PHOTO gwolters

We’ve all succumbed to the temptation to spend. But when you do it repeatedly, it can become a problem. “Excessive or impulsive spending is like a bad habit,” says BJ Tan, senior debt consultant from Debt Reform, a local debt management company. “You need to break the cycle slowly to successfully control it.” Here are some strategies to help you.

1 Have A No-spending Day
Schedule a day or two each week when you spend on nothing but daily necessities, such as meals and transport, or items that you’ve already budgeted for.

2 Find Your Hourly Rate
Take your monthly salary and divide it by the number of hours you work in a month – including overtime – to get your hourly rate. BJ says: “Knowing you’ll need to work a certain number of hours to fund a purchase may make you think twice about buying it.”

3 Schedule Post-shopping Appointments
Setting a time limit on your shopping helps you to control your spending. “If you know that you’re an impulsive shopper, give yourself as little leeway as possible,” BJ advises.

4 Don’t Shop With Just Anyone
Whom you shop with influences your spending habits, says BJ. “Shop with someone who’s a rational spender – who is likely to help you to watch your money and make sure you don’t part with it too readily.” He adds that your shopping partner should not encourage you to buy everything you try on, unless it’s within your budget.

5 Ask: “Do I Really Need It?”
“We can always find a reason for ‘needing’ something. But before you hand over your money, stop and ask: ‘If I need it this badly, how have I gone for so long without it?’” It’s a simple question to put your spending into perspective, explains BJ.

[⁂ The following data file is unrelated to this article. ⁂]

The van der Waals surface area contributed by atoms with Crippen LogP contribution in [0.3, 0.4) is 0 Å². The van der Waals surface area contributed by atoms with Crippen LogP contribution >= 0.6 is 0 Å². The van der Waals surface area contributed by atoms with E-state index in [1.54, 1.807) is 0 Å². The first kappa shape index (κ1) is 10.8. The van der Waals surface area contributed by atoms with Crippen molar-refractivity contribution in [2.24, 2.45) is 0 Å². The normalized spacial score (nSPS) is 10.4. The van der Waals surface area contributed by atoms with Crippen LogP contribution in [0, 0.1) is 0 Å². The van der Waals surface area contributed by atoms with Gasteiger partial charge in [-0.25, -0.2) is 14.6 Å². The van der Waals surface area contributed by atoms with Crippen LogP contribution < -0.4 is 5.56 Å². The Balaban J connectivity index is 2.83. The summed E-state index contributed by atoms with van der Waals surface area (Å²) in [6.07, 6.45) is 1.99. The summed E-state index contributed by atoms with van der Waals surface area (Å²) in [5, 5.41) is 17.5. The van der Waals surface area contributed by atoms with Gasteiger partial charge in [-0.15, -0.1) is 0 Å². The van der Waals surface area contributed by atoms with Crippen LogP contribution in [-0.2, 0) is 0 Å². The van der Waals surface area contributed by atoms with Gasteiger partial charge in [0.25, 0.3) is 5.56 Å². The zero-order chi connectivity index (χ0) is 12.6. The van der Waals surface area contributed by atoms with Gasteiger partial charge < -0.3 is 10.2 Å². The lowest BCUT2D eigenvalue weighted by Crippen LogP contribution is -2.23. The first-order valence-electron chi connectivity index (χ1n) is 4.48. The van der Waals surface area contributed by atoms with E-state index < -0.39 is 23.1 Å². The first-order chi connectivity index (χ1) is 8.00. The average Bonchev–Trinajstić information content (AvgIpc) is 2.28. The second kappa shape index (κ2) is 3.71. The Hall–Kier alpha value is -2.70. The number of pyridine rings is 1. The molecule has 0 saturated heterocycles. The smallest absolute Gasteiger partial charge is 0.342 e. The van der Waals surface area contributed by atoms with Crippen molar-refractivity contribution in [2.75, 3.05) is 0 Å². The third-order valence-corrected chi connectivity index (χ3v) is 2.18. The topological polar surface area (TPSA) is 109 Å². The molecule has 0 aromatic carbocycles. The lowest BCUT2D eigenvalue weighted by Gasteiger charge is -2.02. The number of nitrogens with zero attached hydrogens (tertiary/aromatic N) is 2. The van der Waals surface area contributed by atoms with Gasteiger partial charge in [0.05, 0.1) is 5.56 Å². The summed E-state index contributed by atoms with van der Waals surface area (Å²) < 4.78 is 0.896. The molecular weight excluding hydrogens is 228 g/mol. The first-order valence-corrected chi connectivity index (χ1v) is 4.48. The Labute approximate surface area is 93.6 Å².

6 Shop Like A Man
Men are efficient shoppers – they take only what they need and spend less time in shops, reducing their chances of going home with an impulse buy. To help you shop like a man, make a shopping list and keep to it. “Don’t go browsing for something you think you might need,” advises BJ.

7 Beware The Checkout Counter
Those sweets and treats beside the counters? They can add up, warns BJ. Before long, you could find yourself forking out an additional $5 to $10 for these goodies.

“Most people pick things up at the checkout counter while they’re waiting idly for their turn to pay. Do something to occupy your waiting time – read a book, catch up with a friend over the phone, or play games on your smartphone,” he advises.

8 Control Your Mummy Guilt
You know the drill – you’re feeling guilty about not spending enough time with your kids, so the next time you’re out, you “make up” for it by buying them clothes, toys and treats.

BJ says you should think of your guilt-spending in this way: “The money you spend now is the reserve for your children’s future needs, which will become greater as they get older. You don’t want to be in a situation where you can’t afford to let them further their studies because you spent too much on them when they were younger.”

9 Remember: Group-buying Deals Add Up
Group-buying websites send out daily updates on current and upcoming deals, tempting you to buy things you don’t need, just because of the fabulous offers, says BJ. He adds: “It’s like having a sale all the time – it helps you save money but it also makes you want to buy something you don’t need, just to take advantage of the savings.”

10 Be Patient
You really, really want that new tech gadget? Chances are, you can buy it for less if you hold out a while longer – and you can save towards its cost in the meantime. BJ shares his own experience: “My first television set many years ago was a 42-inch plasma that was retailing at almost $15,000. I had only set aside a budget of $1,000, so I waited almost two years until the price fell within that region before I finally bought it.”

This article was originally published in Simply Her July 2013.